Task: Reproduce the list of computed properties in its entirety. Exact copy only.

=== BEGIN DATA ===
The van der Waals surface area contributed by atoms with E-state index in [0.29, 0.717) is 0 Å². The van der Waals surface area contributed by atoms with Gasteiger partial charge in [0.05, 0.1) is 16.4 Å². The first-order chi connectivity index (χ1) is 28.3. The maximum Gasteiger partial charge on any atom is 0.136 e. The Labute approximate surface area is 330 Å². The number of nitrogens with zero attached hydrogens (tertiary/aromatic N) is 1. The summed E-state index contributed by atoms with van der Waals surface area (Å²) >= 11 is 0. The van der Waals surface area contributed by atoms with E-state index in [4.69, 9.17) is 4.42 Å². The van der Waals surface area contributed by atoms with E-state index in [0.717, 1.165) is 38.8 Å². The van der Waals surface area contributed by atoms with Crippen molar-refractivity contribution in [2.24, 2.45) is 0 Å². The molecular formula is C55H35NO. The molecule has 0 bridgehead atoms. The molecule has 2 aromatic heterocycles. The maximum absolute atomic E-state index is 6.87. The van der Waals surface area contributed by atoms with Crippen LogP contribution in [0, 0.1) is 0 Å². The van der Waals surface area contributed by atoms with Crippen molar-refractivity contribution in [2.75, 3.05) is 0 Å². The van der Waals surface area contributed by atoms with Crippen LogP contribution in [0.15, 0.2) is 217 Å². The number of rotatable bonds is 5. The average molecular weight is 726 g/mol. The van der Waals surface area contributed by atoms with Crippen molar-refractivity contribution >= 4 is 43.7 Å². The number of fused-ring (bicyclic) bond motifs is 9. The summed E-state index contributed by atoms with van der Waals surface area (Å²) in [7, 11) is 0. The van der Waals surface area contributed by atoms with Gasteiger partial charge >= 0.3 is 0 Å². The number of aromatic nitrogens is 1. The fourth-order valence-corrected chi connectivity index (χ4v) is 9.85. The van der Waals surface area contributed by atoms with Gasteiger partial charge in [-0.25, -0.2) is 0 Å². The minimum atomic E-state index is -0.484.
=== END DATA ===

The van der Waals surface area contributed by atoms with E-state index in [0.29, 0.717) is 0 Å². The van der Waals surface area contributed by atoms with Gasteiger partial charge in [0.05, 0.1) is 16.4 Å². The first-order chi connectivity index (χ1) is 28.3. The maximum Gasteiger partial charge on any atom is 0.136 e. The Labute approximate surface area is 330 Å². The number of nitrogens with zero attached hydrogens (tertiary/aromatic N) is 1. The summed E-state index contributed by atoms with van der Waals surface area (Å²) >= 11 is 0. The van der Waals surface area contributed by atoms with E-state index in [4.69, 9.17) is 4.42 Å². The van der Waals surface area contributed by atoms with E-state index in [0.717, 1.165) is 38.8 Å². The van der Waals surface area contributed by atoms with Crippen molar-refractivity contribution in [2.24, 2.45) is 0 Å². The molecular formula is C55H35NO. The molecule has 0 bridgehead atoms. The molecule has 2 aromatic heterocycles. The maximum absolute atomic E-state index is 6.87. The van der Waals surface area contributed by atoms with Crippen LogP contribution in [0, 0.1) is 0 Å². The van der Waals surface area contributed by atoms with Crippen molar-refractivity contribution in [2.75, 3.05) is 0 Å². The van der Waals surface area contributed by atoms with Crippen LogP contribution in [0.15, 0.2) is 217 Å². The number of rotatable bonds is 5. The average molecular weight is 726 g/mol. The van der Waals surface area contributed by atoms with Crippen molar-refractivity contribution >= 4 is 43.7 Å². The number of fused-ring (bicyclic) bond motifs is 9. The summed E-state index contributed by atoms with van der Waals surface area (Å²) in [7, 11) is 0. The van der Waals surface area contributed by atoms with Gasteiger partial charge >= 0.3 is 0 Å². The number of aromatic nitrogens is 1. The fourth-order valence-corrected chi connectivity index (χ4v) is 9.85. The van der Waals surface area contributed by atoms with Gasteiger partial charge in [-0.25, -0.2) is 0 Å². The minimum atomic E-state index is -0.484.